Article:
Fiore is certainly not a typical Saudi woman of the 1980s, as we discover when she dresses Naser up in an abaya, disguising him as one of her girlfriends so she can take him home with her. Or when she resolutely refuses to accept the husband her parents have chosen for her. This is something that Addonia, who was brought up by his mother and an aunt, is very well aware of.
"I grew up surrounded by strong women, and during my time in Jeddah, too, I heard about similarly spirited girls. I just wanted to show that Saudi women, too, have their ways and their means of getting what they want. And are often much more likely to do so than a young man like Naser."
One last glimpse of the lover
Fiore's daring is not, however, destined to bring a happy end. Naser is arrested after being betrayed by a former schoolmate who works for the religious police. Even under torture, however, he refuses to reveal the identity of his lover. In the end, Naser is deported. As his ship leaves harbour he catches one last glimpse of a black-clad woman with pink shoes standing on the quayside.
Sulaiman Addonia's novel is rather conventional in its language and adherence to a straightforward chronological narrative. Fiore's passionate letters with which the novel is liberally laced are the highlights. Addonia cites some of the great European storytellers, such as Thomas Mann and Charles Dickens, as influences.
The real merit of this remarkable debut novel, however, has less to do with any outstanding literary qualities it may have than with the author's chosen theme. Along with Rajaa Alsanea's "The Girls of Riyadh", Sulaiman Addonia's novel is one of very few books to give us an insight into life in contemporary Saudi society.
First tentative steps into modernity
Like his protagonist, Addonia too was a civil war refugee who fled to Jeddah in the 1980s. The sense of truth one gets from the novel comes primarily from personal experience Addonia says, though he adds with a laugh that no notes were ever dropped at his feet.
"At school we were always hearing tales of these girls who, it was said, wrote letters to boys. Everyone claimed to know a friend of a friend who had been the lucky recipient of such a letter. Though I have to admit I never actually got to meet any of the privileged ones."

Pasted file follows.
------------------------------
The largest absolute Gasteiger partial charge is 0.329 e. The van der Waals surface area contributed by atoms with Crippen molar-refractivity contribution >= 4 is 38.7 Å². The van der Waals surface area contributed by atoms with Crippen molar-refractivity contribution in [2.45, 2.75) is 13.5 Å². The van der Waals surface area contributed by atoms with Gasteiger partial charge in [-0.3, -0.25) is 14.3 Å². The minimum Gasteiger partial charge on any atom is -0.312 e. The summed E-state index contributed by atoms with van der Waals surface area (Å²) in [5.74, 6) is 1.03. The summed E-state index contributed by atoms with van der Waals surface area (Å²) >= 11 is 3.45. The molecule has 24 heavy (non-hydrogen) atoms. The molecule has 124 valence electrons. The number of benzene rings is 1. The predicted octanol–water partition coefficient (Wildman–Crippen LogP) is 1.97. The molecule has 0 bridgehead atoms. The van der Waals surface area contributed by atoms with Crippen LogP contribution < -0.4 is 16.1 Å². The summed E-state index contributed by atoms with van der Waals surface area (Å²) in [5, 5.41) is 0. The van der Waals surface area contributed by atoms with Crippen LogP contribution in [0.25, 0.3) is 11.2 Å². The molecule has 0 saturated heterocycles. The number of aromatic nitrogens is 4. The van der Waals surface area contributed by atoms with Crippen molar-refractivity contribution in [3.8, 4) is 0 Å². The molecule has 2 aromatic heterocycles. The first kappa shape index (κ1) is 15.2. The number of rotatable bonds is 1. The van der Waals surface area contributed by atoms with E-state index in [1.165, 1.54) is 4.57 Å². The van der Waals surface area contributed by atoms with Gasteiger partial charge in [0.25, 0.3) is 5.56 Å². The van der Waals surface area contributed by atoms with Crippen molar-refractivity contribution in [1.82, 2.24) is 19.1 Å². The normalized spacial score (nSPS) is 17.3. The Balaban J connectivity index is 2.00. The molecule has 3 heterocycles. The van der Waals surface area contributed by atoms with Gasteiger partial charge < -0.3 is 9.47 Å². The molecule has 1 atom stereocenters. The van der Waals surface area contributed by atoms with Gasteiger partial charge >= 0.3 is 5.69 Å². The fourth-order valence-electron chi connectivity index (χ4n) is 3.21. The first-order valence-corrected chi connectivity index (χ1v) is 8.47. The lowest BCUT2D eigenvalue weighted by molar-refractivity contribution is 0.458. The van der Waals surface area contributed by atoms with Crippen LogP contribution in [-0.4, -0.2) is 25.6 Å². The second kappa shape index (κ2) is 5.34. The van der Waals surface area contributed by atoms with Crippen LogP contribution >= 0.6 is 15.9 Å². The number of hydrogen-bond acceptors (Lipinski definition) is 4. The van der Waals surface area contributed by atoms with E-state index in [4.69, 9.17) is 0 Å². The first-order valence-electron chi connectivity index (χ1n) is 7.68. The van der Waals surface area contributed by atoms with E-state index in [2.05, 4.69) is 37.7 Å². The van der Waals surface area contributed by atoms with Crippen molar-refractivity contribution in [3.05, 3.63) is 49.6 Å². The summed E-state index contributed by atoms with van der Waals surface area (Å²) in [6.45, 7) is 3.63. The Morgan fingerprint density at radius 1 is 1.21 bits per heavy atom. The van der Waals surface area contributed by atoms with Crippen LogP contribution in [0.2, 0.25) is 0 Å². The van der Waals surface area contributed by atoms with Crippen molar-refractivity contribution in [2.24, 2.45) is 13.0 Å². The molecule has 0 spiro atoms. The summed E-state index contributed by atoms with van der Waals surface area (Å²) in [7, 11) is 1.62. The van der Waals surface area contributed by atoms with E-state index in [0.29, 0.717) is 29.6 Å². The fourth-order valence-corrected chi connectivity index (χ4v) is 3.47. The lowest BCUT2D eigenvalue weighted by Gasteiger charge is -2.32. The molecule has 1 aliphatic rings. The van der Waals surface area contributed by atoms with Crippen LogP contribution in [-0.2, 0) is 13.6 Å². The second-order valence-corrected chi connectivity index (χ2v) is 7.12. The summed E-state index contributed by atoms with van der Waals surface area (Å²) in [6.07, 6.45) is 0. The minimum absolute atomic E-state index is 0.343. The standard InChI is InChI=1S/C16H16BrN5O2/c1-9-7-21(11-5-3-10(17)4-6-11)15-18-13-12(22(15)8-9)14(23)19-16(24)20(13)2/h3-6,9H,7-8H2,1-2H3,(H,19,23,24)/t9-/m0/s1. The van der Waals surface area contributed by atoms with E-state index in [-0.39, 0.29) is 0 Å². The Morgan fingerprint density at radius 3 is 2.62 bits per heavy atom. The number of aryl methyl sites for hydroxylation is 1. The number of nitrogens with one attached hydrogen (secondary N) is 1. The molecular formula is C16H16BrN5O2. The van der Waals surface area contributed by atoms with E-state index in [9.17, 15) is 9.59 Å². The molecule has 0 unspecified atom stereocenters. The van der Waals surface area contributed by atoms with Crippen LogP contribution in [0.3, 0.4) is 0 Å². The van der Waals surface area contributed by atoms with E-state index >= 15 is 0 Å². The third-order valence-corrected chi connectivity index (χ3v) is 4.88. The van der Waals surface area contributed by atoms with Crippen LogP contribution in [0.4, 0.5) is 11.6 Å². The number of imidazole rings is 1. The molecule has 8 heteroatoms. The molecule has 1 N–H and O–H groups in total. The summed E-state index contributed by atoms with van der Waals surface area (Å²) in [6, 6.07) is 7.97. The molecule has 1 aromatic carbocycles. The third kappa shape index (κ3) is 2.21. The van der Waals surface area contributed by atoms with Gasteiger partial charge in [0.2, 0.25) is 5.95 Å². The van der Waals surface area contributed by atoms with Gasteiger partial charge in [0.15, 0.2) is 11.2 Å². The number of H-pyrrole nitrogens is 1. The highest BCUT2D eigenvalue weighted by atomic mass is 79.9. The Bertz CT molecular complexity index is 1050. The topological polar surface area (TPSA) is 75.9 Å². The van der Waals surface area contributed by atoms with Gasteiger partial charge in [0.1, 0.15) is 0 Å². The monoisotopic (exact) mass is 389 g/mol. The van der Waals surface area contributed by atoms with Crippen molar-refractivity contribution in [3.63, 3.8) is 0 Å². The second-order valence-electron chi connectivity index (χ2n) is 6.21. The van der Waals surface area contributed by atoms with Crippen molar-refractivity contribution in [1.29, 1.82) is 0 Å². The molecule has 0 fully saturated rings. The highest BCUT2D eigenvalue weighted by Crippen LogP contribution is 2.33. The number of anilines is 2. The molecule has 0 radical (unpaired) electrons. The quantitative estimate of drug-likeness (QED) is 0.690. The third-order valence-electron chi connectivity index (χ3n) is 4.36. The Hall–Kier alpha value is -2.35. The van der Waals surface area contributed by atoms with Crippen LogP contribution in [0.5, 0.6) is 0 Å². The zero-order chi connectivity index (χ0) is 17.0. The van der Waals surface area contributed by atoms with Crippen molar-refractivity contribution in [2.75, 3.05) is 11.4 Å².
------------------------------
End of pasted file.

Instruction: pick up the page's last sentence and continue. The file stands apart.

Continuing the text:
Addonia has not been back to Saudi Arabia since moving to England in 1990. "My brother still lives there and he tells me that a lot has changed. The Internet and mobile phones must have made life very much easier for young people, I think. The country is making small and tentative steps forward, but I don't think that the progress can be stopped now that it has begun."
Would a story like that of Naser and Fiore still be possible today in the era of Myspace, Facebook, e-mails and mobile phones? "It would be a different story. But one that I don't know. And the thought that these girls with their notes maybe really existed was something that always gave us young lads hope that one day we might actually find love. That, to me, was something worth writing about."
© Qantara.de 2009
Son of an Eritrean mother and Ethiopian father, Sulaiman Addonia was born in Eritrea. Following the Om Hajar massacre in 1976 he spent several years in a refugee camp in Sudan. Later he lived and studied in Jeddah, Saudi Arabia. He has lived in London since 1990. Consequences of Love is his first novel.
Sulaiman Addonia: "The Consequences of Love", 352 pp., Random House 2009.